"Can you climb?" Katashi asked.

"Of course," Toshiro huffed. He started up.

The older watched with wariness. "I'll stay right here to catch you if you fall."

Toshiro's tiny foot slipped a few times, but he was soon at the top.

"Stay right there," Katashi ordered. He began to head up as well, doing so much more gracefully and with a quickness that spoke of experience. When he got to the top, he hopped onto the roof and held out his hand. Toshiro grabbed it for dear life as his brother led him over.

"You can't tell mother, okay?" Katashi asked.

Toshiro's head tilted to the side. "Like a secret?"

"Yes, exactly," Katashi said. He ushered the boy to a comfortable spot and they sat down. For a second, their two sets of teal eyes took in the view. Then, Katashi explained, "This spot is impossible to see if you are close to the house."

"So this is where you go when you disappear?" Toshiro questioned.

The older boy nodded. "One time, I fell asleep up here."

"Why is this place so special?" Toshiro was honestly confounded by this.

"Dad showed it to me."

Toshiro's head dipped at this. He brought his knees close to his chest and hugged them. This place…it was special to his older brother. And he'd shared it with Toshiro.

"Being up high helps me think," Katashi explained, "but Mom will think it is dangerous. That's why we can't tell her: because she'll take it away."

"Oh," Toshiro whispered in understanding. "Katashi?"

"Yes?"

"What do the stars look like from up here?"

Katashi paused. "Unbelievable."

It was dark again. He sat on the roof in exactly the same spot he'd shown Toshiro earlier that day. The clouds were thick and heavy. The air was densely cold. He let it fill his lungs until he drowned in it. Up here, everything became clear. In this spot, at this time…this was the only way he found peace.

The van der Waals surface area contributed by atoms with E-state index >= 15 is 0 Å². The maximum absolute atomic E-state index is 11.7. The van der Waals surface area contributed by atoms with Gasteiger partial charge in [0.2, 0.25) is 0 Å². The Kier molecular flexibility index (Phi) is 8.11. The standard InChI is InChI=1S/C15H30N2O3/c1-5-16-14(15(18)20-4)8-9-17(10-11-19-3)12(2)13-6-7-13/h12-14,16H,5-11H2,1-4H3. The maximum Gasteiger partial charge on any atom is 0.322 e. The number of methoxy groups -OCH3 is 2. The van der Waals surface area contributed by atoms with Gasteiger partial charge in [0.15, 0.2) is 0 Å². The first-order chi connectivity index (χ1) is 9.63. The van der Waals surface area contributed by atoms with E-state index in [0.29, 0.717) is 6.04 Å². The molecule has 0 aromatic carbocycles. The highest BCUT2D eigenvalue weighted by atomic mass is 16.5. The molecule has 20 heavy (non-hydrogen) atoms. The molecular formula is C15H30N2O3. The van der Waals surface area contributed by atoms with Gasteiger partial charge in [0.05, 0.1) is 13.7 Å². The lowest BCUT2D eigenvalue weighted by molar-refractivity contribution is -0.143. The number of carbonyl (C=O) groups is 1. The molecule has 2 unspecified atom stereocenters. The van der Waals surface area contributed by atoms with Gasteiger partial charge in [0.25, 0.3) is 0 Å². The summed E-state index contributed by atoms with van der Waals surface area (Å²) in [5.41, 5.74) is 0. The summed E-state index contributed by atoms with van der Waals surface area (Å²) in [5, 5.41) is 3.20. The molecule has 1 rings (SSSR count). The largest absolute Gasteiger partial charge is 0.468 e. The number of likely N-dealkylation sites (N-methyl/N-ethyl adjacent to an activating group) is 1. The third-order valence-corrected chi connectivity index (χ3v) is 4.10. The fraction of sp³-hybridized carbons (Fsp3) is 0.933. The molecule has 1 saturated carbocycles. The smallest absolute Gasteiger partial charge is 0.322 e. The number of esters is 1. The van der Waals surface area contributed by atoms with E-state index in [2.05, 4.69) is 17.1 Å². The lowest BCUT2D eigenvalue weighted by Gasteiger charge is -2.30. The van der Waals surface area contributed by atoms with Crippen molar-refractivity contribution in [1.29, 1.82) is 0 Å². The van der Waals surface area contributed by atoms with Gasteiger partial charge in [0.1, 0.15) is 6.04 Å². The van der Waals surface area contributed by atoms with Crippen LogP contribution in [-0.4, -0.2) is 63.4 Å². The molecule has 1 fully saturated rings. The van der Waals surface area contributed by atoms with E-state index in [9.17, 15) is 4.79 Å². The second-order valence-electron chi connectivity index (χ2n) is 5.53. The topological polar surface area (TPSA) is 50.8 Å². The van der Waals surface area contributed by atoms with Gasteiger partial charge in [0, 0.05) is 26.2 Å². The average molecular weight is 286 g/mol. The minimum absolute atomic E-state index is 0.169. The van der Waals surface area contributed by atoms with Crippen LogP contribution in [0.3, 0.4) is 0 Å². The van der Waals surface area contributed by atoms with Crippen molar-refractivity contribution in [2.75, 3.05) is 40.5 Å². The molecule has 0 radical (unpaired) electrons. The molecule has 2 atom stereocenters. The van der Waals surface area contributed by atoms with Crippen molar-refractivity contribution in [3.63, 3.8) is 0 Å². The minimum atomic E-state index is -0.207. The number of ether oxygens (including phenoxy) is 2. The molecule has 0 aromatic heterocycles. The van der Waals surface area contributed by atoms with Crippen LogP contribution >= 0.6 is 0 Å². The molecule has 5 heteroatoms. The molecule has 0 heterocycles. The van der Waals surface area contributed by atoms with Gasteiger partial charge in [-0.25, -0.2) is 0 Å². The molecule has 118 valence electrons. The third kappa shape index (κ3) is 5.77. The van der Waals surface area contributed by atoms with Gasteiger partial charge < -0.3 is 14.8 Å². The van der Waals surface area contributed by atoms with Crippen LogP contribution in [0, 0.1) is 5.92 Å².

Lying back, he closed his eyes. The thick clothes protected him from the chill. In his room, sleep had been impossible, but here, his eyelids were drooping. He'd lied when he told Toshiro he only fell asleep up here once. The truth was, he'd done it several times. It was getting to be a bad habit, one he should really get rid of, but no one could blame him for it.

The tranquility seemed to be just about complete when a shuddering weight shattered it. Katashi shot up, suddenly wide awake. This feeling…

His heart pounded. It was so familiar. This was the sensation he woke up with after his nightmares. When Mr. Ukitake had to drag him back in from sleepwalking, it was this feeling.

A piercing scream split the air. Hastily, Katashi scrambled down the tree he used to get up. No sooner than his foot touched the ground, the weight increased. He became frozen. Out of the darkness, a white mask appeared. He pushed the fear down. It was survival instinct. His legs pumped into action as he ran. Head throbbing, he was hit with déjà vu. At the same time, energy flooded from his soul and into his fingers.

The actions seemed routine. His muscles moved as if they'd done this before. Everything about it was so familiar. He spun on heel perfectly. He hands shot out in front of him like a thousand times before. The sparks began to grow, making his heart jitter. It was only now that his body crossed into unfamiliar territory. His hands began to shake. This thing was getting closer.

Then something suddenly clicked. In one heart beat, his brain comprehended what needed to be done and how to do it. The electric energy jolted forward, away from him. It was sickeningly beautiful the way his own power struck the white mask's edge; the way the creature roared in pain.

Katashi blinked. That had worked?

However, the being only seemed to get angrier. It charged at him in its rage. Katashi backed away, unsure of what to do now. When he was sure certain death was inevitable, everything stopped. A long swipe slashed the white mask clean in half. It shattered instantaneously. The boy watched in awe.

A sandal touched the ground in front of him, barely making a sound. Katashi's eyes widened.

"M-Mr. Ukitake?" he stammered.

The white-haired man frowned. "I'm sorry about this, Katashi Hitsugaya, but you're not ready."

"What do you mean?" the boy questioned.

Ukitake pulled a device out of his robes and pressed the button. A flash sprung from it. In the next second, Katashi was falling. Ukitake caught him before he hit the ground.

"I can't have you remember this," Ukitake whispered. A sigh escaped his lips. "I don't know how you managed to learn kido, but these are things you shouldn't have to face."

Ukitake slung the boy into his arms and began to head toward the house. He would bring Katashi back once more, just as he had the other nights the youth had "sleepwalked."

"And tomorrow," Ukitake said, "this will be nothing more than another nightmare you can't remember."